As Detroit auto show nears, federal authorities issue list of human trafficking warning signs
Human trafficking operation revealed during last year's show
DETROIT – With the North American International Auto Show in Detroit nearing, Homeland Security has issued a list of human trafficking warning signs.
Last year, a police investigation revealed a human trafficking operation during the show, one of Detroit's most popular events. During the auto show, agents said, there's typically a 150 percent jump in the number of people offering sex.
According to the U.S. Immigration and Customs Enforcement’s Homeland Security Investigations, at its worst, human trafficking is akin to modern-day slavery.
Some victims may pay to be illegally transported into the country, where they are then forced into prostitution, involuntary labor and other forms of servitude.
Some cases of human trafficking include children, and foreign nationals aren't the only people who may become victims.
“Human trafficking cases are notoriously difficult to pursue,” said Steve Francis, HSI special agent in charge. “Victims and their families are often intimated into compliance with the threat of violence and other forms of abusive coercion. We urge members of the public to educate themselves on these heinous crimes so they recognize the indicators. An educated public can help law enforcement rescue individuals in these situations and ensure those committing these acts are punished.”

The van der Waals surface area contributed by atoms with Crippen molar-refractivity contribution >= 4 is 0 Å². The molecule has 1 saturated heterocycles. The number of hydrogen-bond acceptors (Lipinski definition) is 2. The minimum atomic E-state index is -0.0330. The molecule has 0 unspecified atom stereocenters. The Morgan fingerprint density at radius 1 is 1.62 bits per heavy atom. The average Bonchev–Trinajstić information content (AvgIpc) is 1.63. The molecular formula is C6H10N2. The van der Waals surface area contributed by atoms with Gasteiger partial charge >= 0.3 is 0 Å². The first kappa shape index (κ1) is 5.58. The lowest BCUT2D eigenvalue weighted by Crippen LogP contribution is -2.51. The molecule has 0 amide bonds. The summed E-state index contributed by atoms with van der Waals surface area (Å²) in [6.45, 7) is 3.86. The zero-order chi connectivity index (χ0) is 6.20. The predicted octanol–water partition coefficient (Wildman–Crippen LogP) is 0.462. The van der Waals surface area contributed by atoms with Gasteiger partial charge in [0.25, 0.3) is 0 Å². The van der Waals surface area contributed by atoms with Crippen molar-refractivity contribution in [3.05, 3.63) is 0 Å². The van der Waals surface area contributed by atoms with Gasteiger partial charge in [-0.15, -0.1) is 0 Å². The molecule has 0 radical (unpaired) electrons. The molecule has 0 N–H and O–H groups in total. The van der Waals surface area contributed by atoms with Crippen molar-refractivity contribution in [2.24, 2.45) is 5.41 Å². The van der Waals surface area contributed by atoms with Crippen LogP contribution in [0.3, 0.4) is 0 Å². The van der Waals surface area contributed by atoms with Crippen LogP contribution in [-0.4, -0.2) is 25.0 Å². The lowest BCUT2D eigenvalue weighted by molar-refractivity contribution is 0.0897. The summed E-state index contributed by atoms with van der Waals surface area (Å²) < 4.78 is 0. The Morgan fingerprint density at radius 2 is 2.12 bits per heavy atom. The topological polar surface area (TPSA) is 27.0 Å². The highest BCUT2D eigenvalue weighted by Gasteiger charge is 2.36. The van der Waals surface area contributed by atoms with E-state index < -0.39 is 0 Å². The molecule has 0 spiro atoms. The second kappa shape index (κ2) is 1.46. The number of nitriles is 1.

Homeland Security issued a list of questions that can help to identify human trafficking.
• Does the person appear disconnected from family, friends, community organizations, or houses of worship?
• Has a child stopped attending school?
• Has the person had a sudden or dramatic change in behavior?
• Is a juvenile engaged in commercial sex acts?
• Is the person disoriented or confused, or showing signs of mental or physical abuse?
• Does the person have bruises in various stages of healing?
• Is the person fearful, timid, or submissive?
• Does the person show signs of having been denied food, water, sleep, or medical care?
• Is the person often in the company of someone to whom he or she defers? Or someone who seems to be in control of the situation, e.g., where they go or who they talk to?
• Does the person appear to be coached on what to say?
• Is the person living in unsuitable conditions?
• Does the person lack personal possessions and appear not to have a stable living situation?
• Does the person have freedom of movement? Can the person freely leave where they live? Are there unreasonable security measures?
• Does the person appear to have all their belongings in a plastic bag, easy to grab if forced to quickly move locations?
• Is the juvenile using a false ID or lying about his or her age?
• Does the person appear to not be familiar with his or her surroundings, e.g., not know their location?
While the presence or lack of certain signs isn't always proof of human trafficking, anyone who notices suspicious activity is asked to contact HSI at 1-866-DHS-2-ICE or ice.gov/tips. Never confront a suspected trafficker or alert a victim to any suspicions.
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